Third Party Beneficiary Law and Legal Definition
A third party is someone who has an enforceable right by reason of a contract made by two others, though he/she/it is not a party to the contract and gave no consideration. Third party beneficiaries may be found to exist if (1) he/she/it is a creditor of the promisee or some other person and the contract calls for a performance by the promisor in satisfaction of the obligation; or (2) the promised performance will be of pecuniary benefit to the third party and the contract is so expressed as to give the promisor reason to know that the promisee was motivated to enter the contract by an intention to confer such a benefit on the third party.
A third party beneficiary is an intended, and not just an incidental, beneficiary of a contract. If the intent to benefit a third party is not expressed in the contract, then intent may be shown using other evidence. The nature of the agreement, the identity of the alleged intended beneficiaries, and the specific duty said to have been created toward them are all factors for consideration. The beneficiary may recover if he or she can show that he or she is one of a class of persons for whose benefit the contract was made.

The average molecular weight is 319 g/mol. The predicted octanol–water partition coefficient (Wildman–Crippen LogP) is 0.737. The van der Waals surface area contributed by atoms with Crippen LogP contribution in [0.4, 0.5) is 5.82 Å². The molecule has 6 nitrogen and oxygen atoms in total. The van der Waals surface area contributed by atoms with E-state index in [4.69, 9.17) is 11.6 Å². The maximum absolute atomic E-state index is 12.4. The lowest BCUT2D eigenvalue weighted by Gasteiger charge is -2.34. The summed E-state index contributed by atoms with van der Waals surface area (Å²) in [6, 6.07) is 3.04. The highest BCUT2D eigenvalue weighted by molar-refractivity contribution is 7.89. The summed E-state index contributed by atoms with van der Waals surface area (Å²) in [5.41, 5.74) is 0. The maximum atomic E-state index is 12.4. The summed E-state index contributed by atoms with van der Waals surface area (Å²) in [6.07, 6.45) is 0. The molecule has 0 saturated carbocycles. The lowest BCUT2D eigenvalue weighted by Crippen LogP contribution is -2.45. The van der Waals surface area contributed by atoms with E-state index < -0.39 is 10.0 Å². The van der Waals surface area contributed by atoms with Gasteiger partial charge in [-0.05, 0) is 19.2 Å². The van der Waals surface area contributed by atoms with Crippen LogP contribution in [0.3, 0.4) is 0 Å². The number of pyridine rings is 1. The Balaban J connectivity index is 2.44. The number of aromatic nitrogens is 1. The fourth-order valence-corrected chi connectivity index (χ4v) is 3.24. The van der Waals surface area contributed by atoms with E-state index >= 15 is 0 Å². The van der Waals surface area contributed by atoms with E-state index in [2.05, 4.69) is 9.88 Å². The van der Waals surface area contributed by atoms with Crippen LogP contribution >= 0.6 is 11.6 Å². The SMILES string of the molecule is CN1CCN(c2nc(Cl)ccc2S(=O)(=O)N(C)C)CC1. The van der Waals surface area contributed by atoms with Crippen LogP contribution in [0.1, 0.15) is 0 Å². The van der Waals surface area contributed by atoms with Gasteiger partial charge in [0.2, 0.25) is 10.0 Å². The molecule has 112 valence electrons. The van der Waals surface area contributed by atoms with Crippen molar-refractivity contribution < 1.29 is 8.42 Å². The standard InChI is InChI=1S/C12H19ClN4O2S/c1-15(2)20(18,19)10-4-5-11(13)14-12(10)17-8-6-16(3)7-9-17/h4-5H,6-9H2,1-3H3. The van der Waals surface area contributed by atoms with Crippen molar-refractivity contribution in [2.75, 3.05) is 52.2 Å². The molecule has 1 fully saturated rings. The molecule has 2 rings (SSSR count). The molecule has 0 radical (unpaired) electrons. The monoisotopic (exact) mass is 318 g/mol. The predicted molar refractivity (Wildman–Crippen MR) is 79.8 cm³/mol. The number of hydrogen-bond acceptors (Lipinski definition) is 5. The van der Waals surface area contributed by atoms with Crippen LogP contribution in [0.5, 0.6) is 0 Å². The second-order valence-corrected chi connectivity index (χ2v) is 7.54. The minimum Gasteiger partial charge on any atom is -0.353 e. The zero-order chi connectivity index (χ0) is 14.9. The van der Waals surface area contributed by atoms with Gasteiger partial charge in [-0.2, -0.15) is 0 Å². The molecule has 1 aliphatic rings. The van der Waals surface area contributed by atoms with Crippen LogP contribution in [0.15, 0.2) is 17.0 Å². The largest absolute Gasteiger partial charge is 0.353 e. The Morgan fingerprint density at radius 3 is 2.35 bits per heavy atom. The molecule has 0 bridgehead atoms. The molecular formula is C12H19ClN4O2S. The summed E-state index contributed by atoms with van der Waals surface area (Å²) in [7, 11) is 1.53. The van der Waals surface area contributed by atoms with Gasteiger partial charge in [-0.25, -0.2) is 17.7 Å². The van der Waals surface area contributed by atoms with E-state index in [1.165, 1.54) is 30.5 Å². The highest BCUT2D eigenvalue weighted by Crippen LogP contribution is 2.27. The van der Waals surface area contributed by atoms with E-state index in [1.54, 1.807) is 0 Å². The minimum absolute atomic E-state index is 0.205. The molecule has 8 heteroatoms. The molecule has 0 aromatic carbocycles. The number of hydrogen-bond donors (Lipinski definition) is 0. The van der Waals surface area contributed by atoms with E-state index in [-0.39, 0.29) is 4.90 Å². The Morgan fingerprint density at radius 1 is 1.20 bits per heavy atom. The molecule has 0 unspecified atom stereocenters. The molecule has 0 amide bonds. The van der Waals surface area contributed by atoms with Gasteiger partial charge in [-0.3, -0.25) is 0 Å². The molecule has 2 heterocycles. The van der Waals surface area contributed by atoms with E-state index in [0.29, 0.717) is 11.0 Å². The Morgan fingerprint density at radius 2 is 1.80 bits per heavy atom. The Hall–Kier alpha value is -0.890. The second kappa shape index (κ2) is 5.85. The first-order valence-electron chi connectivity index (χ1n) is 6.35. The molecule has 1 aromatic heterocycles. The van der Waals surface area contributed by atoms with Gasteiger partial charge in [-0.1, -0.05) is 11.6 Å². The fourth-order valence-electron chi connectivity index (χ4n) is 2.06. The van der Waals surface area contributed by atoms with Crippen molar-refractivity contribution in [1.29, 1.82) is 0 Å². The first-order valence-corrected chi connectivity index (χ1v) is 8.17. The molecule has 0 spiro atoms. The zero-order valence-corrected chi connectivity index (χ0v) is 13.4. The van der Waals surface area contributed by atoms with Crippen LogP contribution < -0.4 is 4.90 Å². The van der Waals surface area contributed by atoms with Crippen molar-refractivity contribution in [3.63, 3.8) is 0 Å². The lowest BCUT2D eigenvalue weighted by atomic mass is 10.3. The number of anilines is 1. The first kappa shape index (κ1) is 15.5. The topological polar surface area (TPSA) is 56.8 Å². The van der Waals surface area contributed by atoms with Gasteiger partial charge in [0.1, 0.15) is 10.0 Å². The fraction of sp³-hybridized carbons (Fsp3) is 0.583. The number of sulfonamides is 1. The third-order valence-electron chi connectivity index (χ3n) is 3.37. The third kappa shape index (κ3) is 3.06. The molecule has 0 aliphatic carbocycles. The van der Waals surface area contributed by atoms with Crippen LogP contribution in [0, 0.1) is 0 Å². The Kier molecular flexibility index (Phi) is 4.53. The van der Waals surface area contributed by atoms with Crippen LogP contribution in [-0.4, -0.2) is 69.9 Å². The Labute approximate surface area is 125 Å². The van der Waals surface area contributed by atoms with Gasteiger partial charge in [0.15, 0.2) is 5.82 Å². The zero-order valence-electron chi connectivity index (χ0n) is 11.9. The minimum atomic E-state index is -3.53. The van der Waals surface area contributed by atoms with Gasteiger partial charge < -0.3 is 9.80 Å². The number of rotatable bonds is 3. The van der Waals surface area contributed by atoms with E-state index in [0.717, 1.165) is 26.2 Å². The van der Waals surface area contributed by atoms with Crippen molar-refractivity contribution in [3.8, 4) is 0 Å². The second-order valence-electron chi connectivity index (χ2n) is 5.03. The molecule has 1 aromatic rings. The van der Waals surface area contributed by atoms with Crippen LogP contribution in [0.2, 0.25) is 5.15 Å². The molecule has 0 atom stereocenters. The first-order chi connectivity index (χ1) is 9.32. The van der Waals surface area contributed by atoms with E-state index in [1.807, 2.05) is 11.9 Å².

For example, one court has held that a third party is an intended third-party beneficiary of a contract, and thus is entitled to enforce the contract's terms, if
- The parties to the contract have not otherwise agreed;
- Recognition of a right to performance in the beneficiary is appropriate to effectuate the intention of the parties; and
- The terms of the contract or the circumstances surrounding performance indicate that either:
- the performance of the promise will satisfy an obligation or discharge a duty owed by the promisee to the beneficiary; or
- the promisee intends to give the beneficiary the benefit of the promised performance.